Sunday, 21 March 2010

The Review For Shakespeare

Could you tell I up and moved and, more importantly, haven't worked at the bookstore for a few weeks? Well, fear not, I've had a little time to do some bit of reading since I've been here (and the Percy Jackson Time Paradox should be ending soon as well, now that I'm back at a bookstore!).

This new review features the guy on your left: William Shakespeare himself (assuming that the assumption that the miniature featured on the cover is correct and it is indeed a portrait of The Bard) in The Quest for Shakespeare: The Bard of Avon and the Church of Rome, by Joseph Pearce. I'd never really given much thought toward Billy's religious leanings. (I also spent most of my life (up until about 5 years ago) believing the children's biography of Bess that I have that says that she really didn't mind what religion people personally subscribed to, as long as they attended Anglican services from time to time) I mean, if you asked, I probably would have assumed that Bill was indeed an Anglican, given his high status and favor by the Queen. Then I read this book.

To begin with, because most of you probably shied away thinking 'oh, there the Catholics go again, trying to be important and claim everything for themselves', even if you go into and come out of reading this book convinced that Shakespeare was not a Catholic, this book is VERY WELL WRITTEN. Pearce is a literature man, not a history man and (sorry history) therefore is not dry like most historian writers tend to be, and is actually quite punny! The writing itself makes this book definitely worth the read!

Secondly, being a literature man, Pearce knows all about the "historicists, feminists, Marxists, new historicists, post-feminists, deconstructionists, anti-deconstructionsists, post-modernists, cultural imperialists, and post-colonialists", also, I'm fairy certain, the queer theorists and eco-critics (which is apparently the up and coming literary discipline. And people wonder why I prefer the history side of research.) He also chooses to ignore that in favor of a -ism/-ist/theory which is near and dear to my heart- examining the life of the author in order to find out what he wrote into his plays. (It is only the appendices that Pearce really picks through the lines of a play (King Lear) in order to make an argument.)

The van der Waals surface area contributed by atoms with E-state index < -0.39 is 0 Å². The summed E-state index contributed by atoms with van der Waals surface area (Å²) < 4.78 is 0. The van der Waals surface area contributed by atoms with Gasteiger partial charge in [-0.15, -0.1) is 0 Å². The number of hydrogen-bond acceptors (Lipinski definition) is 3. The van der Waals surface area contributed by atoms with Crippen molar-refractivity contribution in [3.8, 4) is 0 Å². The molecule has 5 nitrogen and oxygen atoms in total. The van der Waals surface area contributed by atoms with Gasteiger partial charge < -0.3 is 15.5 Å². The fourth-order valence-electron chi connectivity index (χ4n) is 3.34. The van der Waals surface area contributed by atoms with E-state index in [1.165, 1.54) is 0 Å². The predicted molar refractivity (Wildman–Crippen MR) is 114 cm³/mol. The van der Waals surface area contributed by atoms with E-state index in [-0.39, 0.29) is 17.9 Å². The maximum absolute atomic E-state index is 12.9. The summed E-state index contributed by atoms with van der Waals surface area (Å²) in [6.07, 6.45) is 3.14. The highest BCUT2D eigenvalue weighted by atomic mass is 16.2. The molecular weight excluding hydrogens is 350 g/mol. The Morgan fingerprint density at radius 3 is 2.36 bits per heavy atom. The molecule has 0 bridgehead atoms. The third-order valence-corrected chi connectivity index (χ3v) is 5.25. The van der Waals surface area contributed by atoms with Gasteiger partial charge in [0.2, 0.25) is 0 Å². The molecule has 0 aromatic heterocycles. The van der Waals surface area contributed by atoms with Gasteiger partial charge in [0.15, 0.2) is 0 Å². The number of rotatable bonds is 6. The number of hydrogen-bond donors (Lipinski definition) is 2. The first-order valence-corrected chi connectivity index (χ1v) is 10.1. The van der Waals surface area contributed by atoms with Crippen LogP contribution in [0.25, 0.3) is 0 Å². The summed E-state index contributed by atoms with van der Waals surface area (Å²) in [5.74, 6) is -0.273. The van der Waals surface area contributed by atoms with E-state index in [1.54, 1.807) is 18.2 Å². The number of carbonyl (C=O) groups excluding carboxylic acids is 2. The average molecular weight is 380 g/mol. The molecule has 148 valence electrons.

Pearce goes through bits of the evidence that we know about Billy's life finding evidence of his popery. Because there is so little evidence about his life, there is still much conjecture, but, as he quotes in one of the final chapters, "There are, in this life, some certanties, some probabilities and some possibilities." Pearce goes through the certanties to draw some (really quite convincing) probabilites, and mostly avoids the realm of possibilites unless he has at least three bits of evidence that point in the affirmative.

In conclusion, go read this book. Even if you don't care if Shakespeare was a papist, and especially if you firmly believe that he wasn't. I'm not arguing for the Pope. I'm arguing for history. And finally, read it because it's a good read. And you might even learn something!

1 comment:

irishshammrocks said...

I'll read it. Only if you lend it to me! After I finish reading about plagues before lunch! (Which I don't recommend!!!)